Who followed along during last weeks #projectsaturday on InstaStories!? We had a hodge-podge of projects going on as we are getting into the last few projects on The Barn. If you’re new, The Barn is a room off of our garage that we will use as a fun entertainment area. It started off as an unfinished woodworking shop which didn’t get much use. Check out all of the progress we’ve made so far on The Barn, I created a Mood Board for inspiration, we settled on a project outline and made a shopping list, then we framed a closet, and converted a window into a door. Today, I’m starting a three-part series on building the bar, how to make antiqued tin.
Sticking with the rustic theme of this room, we wanted a unique bar. Since the walls would be dark, we have selected Sherwin Williams Olympic Range for the wall color, I wanted a lighter toned bar to contrast. Chris loves this antique tin that lines the walls of a local bbq joint, so he asked me to recreate this look. It’s surprising how easy it was to give a new sheet of tin a warn distressed look.
How to Antique Tin
Antiquing is a term often used when someone distresses a new item to give it the appearance of a 100+-year-old item. For our tin, we will be adding in some discoloration, remove the new glossy shine and give it some rust areas. Our finished result is a patina that looks like it’s weathered for years. Here is a step by step on creating antiqued tin.
Toilet Bowl Cleaner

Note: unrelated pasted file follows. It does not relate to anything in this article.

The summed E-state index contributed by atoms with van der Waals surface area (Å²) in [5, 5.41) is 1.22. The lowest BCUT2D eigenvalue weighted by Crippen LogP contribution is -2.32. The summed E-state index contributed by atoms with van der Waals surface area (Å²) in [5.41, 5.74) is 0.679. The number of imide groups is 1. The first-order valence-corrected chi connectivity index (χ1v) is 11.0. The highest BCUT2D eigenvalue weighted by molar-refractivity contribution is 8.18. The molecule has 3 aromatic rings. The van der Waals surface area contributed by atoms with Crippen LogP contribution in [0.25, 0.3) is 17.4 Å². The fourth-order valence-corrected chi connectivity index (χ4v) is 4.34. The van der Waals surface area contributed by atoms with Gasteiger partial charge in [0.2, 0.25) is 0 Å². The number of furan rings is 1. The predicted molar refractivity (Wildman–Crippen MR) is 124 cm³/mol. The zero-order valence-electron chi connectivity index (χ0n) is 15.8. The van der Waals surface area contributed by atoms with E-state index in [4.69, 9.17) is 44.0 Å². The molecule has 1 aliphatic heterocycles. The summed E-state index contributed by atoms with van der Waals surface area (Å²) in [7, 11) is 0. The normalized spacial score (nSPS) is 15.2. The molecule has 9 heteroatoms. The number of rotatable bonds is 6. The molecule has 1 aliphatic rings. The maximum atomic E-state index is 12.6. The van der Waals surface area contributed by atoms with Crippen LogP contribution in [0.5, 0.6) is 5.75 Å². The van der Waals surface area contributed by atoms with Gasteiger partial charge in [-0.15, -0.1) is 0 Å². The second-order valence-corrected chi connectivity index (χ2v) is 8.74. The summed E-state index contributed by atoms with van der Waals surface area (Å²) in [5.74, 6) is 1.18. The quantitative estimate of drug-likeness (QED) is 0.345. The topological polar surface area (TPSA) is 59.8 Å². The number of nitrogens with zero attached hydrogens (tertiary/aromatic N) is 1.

1 | Start with Safety!
Rubber Gloves are a must with this project. Consider this my word of warning. I was using rubber gloves myself and managed to get some of the cleaner on my skin that gave me a chemical burn. If this is something that is going to rapidly age metal, then yeah, it’s potent stuff! Remember we are creating antiqued tin, a process of weather metal that usually takes years.
2 | Apply the Toilet Cleaner
I used the steel wool to apply the toilet bowl cleaner all over the surface of the tin. I picked spots to really scrub, making sure it produced a foam and didn’t all collect in the grooves of the tin.
3 | Wait it Out
Once you’ve got the tin coated with the toilet bowl cleaner, let it sit. This part will vary depending on your location. I was working on a really hot day (the upper 90s) which accelerated the chemical. I let the tin sit anywhere from 30-45 minutes. The longer it sits, the more antiqued the tin will look.
4 | Rinse + Repeat
After letting the cleaner sit, I rinsed it completely off with a water hose. Honestly, it left a real sudds-ey look. Not exactly the warn and weathered look I was going for. So I scrubbed it down with a clean piece of steel wool and repeated the steps.
5 | Rust Optional
When you find a piece of old tin, I love the little chunks of rust that appear. To get your own rusting in just a few hours, leave a few pieces of torn steel wool in random spots once you’ve applied the toilet bowl cleaner. I found that doing this step during the first round and then going back over it with the cleaner for a second round really brought out some rusting and gave the antiqued tin a nice distressed look.
Here is the finished product. I love how distressed this piece turned out. We plan to line the bar with the tin and frame it out with a yellowed pine. I seriously can not wait to reveal more of the bar with you guys next week.
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